General Fleetwood to secretary Thurloe.

In the possession of the right honourable Philip ld. Hardwicke, lord high chancellor of Great Britain.

Sir,
I MUST needes tell you, I lye under a difficulty of many sorts more than formerly I have done; and yet finde how much I am misrepresented. But in that I am not sollicitous, knowing my own innocency and integrity will beare me a witness against all suggestions. I shall not at present trouble you, then to let you know, the comissioners are in a straite what to doe in setting out lands to captain Blackwell and colonel Hewson, for the one's assigned bill of adventurers, and the other, his arreares; in regard the places chosen by both are in places of so great advantage to themselves, being so neare this place; and the lands for others so very doubtfull, how farre they will satisfye both the souldiers and adventurers; and therfor have had consideratione, wether they shall proceade according to the rates for the adventurers, as the act setts down; or elce to goe according to the resolves of the generall counsell, at the highest rates. I wish, I knew how to steare 'twixt the difficulty, and what was intended in England by my lord protector in such cases. Ther can be nothing sayde but the merritts of the person, the difference from others, in point of satisfaction, being extreme great. It had bine much more desierable a good reward had bine given to both of them for their good services; but differences of this kinde makes many complayn. I love them both so well, that I can serve them in any thing, which may be of advantage to them, and not disservice to the publicke. I wish the party for Scotland may be looked after, and not left in distresse for want of provisions; which, if some be not authorized to look after to speed them, will be of great prejudice to that party. I have severall things sometimes to trouble my lord with of publick concernment; but that I feare my letters may be exposed to others view, which in this jealous time I am more curious in. I wish I knew what was intended about my coming for England, my deare wife's condicion being such, as will require a speedy resolution from my lord protector unto
June 7. 1654.

Your humble servant,
Charles Fleetwood.

Anth. S. to secretary Thurloe.

Vol. xv. p. 136.

Sir,
Colonell William Hyllyard, whoe is latelye come from the Barbadoes, is indebted to colonel William Ashburneham the summe of 1900 l. which is to bee paid after the expiration of four yeares, which ended the fifth or sixth of June instant. If you finde, that the money is sequestrable, you may doe well to gett an order of the council to injoyn him to pay the money into some treasury; if not, yet in discharge of my conscience and judgment, I could doe no lesse then give you this notice, being a well-wisher to his highness, and one that have beene ever
7th June, 1654.

Your most affectionate servant,
Anth. S.

Let not these lines bee seen to any but his highnes; and when I come and take you by the little finger, you shall then know mee to be the discoverer hereof.

The money by the deed is to bee paid to Mr. John Ash and col. Cooke; but for the use of col. Ashburneham.

Col. Hillyerd lies at a linen-draper's in Westminster; the signe I knowe not.

A letter of intelligence.

Vol. xv. p. 491.

Vienna, 18 June, 1654. [N. S.]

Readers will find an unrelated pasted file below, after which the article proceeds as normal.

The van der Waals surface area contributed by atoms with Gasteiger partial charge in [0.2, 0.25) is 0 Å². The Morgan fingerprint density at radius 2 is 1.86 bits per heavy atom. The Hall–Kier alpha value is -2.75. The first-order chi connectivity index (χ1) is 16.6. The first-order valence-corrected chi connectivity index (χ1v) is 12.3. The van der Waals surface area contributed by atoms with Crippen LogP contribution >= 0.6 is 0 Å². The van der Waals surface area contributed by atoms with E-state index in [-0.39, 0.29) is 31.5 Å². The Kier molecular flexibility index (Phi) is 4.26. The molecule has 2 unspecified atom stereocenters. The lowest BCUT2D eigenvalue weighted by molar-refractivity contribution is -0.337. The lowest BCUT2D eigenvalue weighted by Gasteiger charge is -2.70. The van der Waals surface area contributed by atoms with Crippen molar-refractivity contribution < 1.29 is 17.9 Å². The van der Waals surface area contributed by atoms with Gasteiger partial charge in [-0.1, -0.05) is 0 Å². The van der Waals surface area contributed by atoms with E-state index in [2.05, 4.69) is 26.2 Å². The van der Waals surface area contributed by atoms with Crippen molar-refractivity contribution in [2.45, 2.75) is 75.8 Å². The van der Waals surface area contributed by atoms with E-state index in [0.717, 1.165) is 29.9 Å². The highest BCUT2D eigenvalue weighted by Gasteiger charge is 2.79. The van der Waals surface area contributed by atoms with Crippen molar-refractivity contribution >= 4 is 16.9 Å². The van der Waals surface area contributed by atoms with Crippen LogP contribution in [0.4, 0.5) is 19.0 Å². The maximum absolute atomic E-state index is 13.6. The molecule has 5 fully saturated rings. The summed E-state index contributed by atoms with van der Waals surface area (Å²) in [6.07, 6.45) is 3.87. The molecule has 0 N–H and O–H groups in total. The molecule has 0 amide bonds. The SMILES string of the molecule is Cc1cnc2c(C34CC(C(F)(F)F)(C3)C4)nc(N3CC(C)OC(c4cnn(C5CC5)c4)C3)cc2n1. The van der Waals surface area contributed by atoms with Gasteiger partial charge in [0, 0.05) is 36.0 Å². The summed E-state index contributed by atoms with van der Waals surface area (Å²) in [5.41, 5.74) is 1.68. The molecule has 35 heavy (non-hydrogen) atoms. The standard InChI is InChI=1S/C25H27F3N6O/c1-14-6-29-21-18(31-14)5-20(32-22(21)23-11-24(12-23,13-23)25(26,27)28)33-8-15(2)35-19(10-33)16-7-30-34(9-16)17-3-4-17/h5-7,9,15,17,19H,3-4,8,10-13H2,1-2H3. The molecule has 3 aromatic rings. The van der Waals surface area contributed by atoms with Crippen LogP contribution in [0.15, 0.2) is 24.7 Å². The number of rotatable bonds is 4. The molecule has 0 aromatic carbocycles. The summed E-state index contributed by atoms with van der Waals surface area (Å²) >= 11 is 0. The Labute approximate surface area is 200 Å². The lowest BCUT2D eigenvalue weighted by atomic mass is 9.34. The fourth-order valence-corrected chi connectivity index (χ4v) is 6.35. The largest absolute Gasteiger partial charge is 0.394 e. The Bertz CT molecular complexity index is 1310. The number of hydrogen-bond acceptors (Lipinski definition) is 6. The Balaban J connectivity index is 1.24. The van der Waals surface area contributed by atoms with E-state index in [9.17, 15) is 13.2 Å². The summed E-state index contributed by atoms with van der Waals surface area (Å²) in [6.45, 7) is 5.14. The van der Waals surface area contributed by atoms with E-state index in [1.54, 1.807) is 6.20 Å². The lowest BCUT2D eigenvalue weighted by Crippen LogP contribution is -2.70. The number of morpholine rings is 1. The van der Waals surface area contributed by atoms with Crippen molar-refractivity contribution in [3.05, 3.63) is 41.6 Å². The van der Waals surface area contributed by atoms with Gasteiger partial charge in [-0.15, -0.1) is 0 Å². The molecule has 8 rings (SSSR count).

Sir,
Yours I received by the two last posts, not being able to answer these last three ordinaries, by reason of my indisposition after my journey from Ratisbon. I am yet in my bed, and pray to be excused, till I shall recover this malady.

R. C. is expected at the Spa suddenly, and from thence into Germany, where he is to receive the auxiliary moneys, arms, and ammunition, promised by the empire, as you had formerly; which is all I have now to say of him, but great hopes divisions shall arise in the United Provinces for his advantage. And the news the cavaliers in Scotland write, makes a great noise among them; but when the substance of your letters shall be published, the case will be altered, at least by all indifferent persons.

The emperor, his empress, and the king of the Romans, are still at Luxemburg. Now the emperor, with the king, takes his pleasure in hunting, and prepares to go to the waters at Baden.

The diet of Hungary will be shortly; and we hear prince Ragotzi made an assembly of seventy-thousand men, we do not yet know to what end. Excuse this brevity at present from, Sir,
Yours.

A letter of intelligence.

Vol. xv. p. 342.

Brussels, 27. June, 1654. [N. S.]

Sir,
Yours I had by the last; but I have nothing to you from Vienna at this time, but that I sent yours by this week's post away.

The constant letters, that come from divers hands in London, touching the discovered plot against the protector, begets some belief now of the truth of it; for truly at first few or none would believe there was any thing of it real; but the conspirators, I hope, by the hand of justice, will let the world see there was a plot, and a murderous cruel one. Another difficulty is made by many here, that the protector will not call a parliament, though he promises it to amuse the world, which I believe will prove as false as the rest of their surmises, and the small shame left in those calumniators leave them to some other wickedness. The differences between the United Provinces increase, as letters and travellers daily bring hither, which the Dutch embassadors in England cannot be ignorant of, and consequently others. Our chief news here at present is, the confirmation of the siege of Stenay, and the prince of Condé with all preparations gone to relieve it; as also all our army now goes into the field, to which purpose four hundred waggons are gone from this city with all sorts of provision; and the archduke himself goes from hence to take the field upon thursday next, and not to return this season.